Located in Hot Springs, South Dakota, the Mammoth Site is a paleontological dig site that is still active today. The site boasts the world's largest concentration of mammoth fossils. The current count of mammoths at the excavation site is sixty-one, including three woolly mammoths and fifty-eight Columbian mammoths. The Mammoth Site is now a one-of-a-kind National Natural Landmark that guests are welcome to come and explore. Admission to the Mammoth Site includes a thirty-minute guided tour of the dig site's sinkhole, a ten-minute film that introduces visitors to the site, and admission to the Exhibit Hall that displays full-size mammoth replicas, as well as a full-size replica of a Giant-Short Faced Bear.

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Over twenty-six thousand years ago, large woolly and Columbian mammoths were trapped in spring-fed pond and died near what is known today as the southwestern edge of the town of Hot Springs. The bones of these mammoths lay buried for hundreds of years until the year of 1974, when they were discovered by luck during an excavation for a housing development after equipment moved the ground and exposed the greatest treasure of fossil in South Dakota. Fortunately, the Mammoth Site was preserved through the hard work of local residents. The site is now a research center of world-renown for Pleistocene studies, as well as the largest Columbian mammoth exhibit in the world.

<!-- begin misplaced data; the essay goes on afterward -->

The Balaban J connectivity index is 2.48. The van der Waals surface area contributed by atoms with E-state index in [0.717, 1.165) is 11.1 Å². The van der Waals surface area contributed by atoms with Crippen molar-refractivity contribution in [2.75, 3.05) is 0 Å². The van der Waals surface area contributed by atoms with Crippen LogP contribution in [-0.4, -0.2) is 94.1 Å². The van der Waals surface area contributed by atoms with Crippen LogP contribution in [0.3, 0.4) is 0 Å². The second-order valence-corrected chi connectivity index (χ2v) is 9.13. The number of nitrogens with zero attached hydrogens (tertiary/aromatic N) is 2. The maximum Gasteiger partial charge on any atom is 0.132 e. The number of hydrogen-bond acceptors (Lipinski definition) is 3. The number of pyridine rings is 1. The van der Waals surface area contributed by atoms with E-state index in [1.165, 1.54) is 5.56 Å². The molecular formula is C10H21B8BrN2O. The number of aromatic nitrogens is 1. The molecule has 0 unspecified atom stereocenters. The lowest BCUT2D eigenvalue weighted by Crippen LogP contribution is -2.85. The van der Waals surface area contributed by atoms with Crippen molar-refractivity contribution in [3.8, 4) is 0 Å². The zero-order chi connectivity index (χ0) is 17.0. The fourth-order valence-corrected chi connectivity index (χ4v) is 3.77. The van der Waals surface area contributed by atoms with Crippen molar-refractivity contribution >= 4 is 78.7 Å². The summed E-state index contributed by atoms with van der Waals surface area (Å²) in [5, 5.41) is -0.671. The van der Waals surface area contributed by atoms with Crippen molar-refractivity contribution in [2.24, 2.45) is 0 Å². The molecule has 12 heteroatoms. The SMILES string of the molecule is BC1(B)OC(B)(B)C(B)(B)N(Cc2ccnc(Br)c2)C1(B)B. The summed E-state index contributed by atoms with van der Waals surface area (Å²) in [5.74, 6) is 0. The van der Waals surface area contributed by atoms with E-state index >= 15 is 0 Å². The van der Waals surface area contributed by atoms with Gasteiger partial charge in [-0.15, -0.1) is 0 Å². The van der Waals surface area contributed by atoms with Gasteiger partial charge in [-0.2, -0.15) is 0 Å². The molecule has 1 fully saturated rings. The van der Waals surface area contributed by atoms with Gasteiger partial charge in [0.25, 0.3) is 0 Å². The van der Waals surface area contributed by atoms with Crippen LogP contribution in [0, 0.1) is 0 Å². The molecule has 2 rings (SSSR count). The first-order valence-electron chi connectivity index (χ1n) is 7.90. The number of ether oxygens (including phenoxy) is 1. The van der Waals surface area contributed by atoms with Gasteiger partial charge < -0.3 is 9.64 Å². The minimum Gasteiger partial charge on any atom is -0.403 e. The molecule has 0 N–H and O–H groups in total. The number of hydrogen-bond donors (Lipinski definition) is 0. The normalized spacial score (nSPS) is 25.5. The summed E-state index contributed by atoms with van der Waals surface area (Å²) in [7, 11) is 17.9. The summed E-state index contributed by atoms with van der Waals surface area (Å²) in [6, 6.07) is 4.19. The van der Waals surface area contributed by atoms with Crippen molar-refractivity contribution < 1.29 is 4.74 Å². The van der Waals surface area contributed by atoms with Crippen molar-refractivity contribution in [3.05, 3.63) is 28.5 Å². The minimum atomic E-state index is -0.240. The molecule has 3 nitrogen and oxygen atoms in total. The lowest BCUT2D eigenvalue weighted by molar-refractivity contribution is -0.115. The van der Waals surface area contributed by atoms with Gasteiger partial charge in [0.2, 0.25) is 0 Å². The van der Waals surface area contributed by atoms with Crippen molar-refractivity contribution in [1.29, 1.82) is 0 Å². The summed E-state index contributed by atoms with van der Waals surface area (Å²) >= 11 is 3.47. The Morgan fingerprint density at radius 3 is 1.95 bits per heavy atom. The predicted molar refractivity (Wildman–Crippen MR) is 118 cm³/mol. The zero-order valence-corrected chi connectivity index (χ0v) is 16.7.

The sinkhole, as well as the in-situ exhibit of mammoth remains are now protected in an enclosed, climate-controlled building, drawing visitors to the Mammoth Site throughout the year. The mammoth bones are exhibited exactly how they were when they were discovered, within the now dried up pond sediments as an "in-situ" exhibit. Walkways along the exhibit provide guests with a chance to view the fossils close-up. To this day, sixty-one mammoths have been discovered and identified at the Mammoth Sites, along with fossils of a fish, wolf, prairie dog, llama, camel, a giant short-faced bear, and several other invertebrate and plant fossils.

After a guided tour lasting around thirty minutes, visitors are welcome to walk along the pathways around the dig site at their own pace. Afterwards, they explore the site's numerous exhibits located in the Ice Age Exhibit Hall, as well as catch a glimpse of a functioning paleontology lab through its windows. Guests can also watch a number of short films on the history of the Mammoth Site, geology, early North America and the animals and people that lived during the Ice Ages, laboratory procedures of the museum, and Hunting Mammoths. While visitors can just stop in for the tour, it's recommended that they allow for at least one or two hours for their visit.

The majority of the Mammoth Site's fossil are remains of North American Columbian mammoths. Evidence of a few woolly mammoths were also identified at the site. This is the first site where both of these mammoth species have been found. Fossils of other animals during the Ice Age have also been found. Entire fish skeletons, imprint bird feather fossils, and many mollusk shells were also recovered from the twenty-six thousand-year-old now dry sinkhole.

1800 US 18 Bypass, Hot Springs, South Dakota, Phone: 605-745-6017

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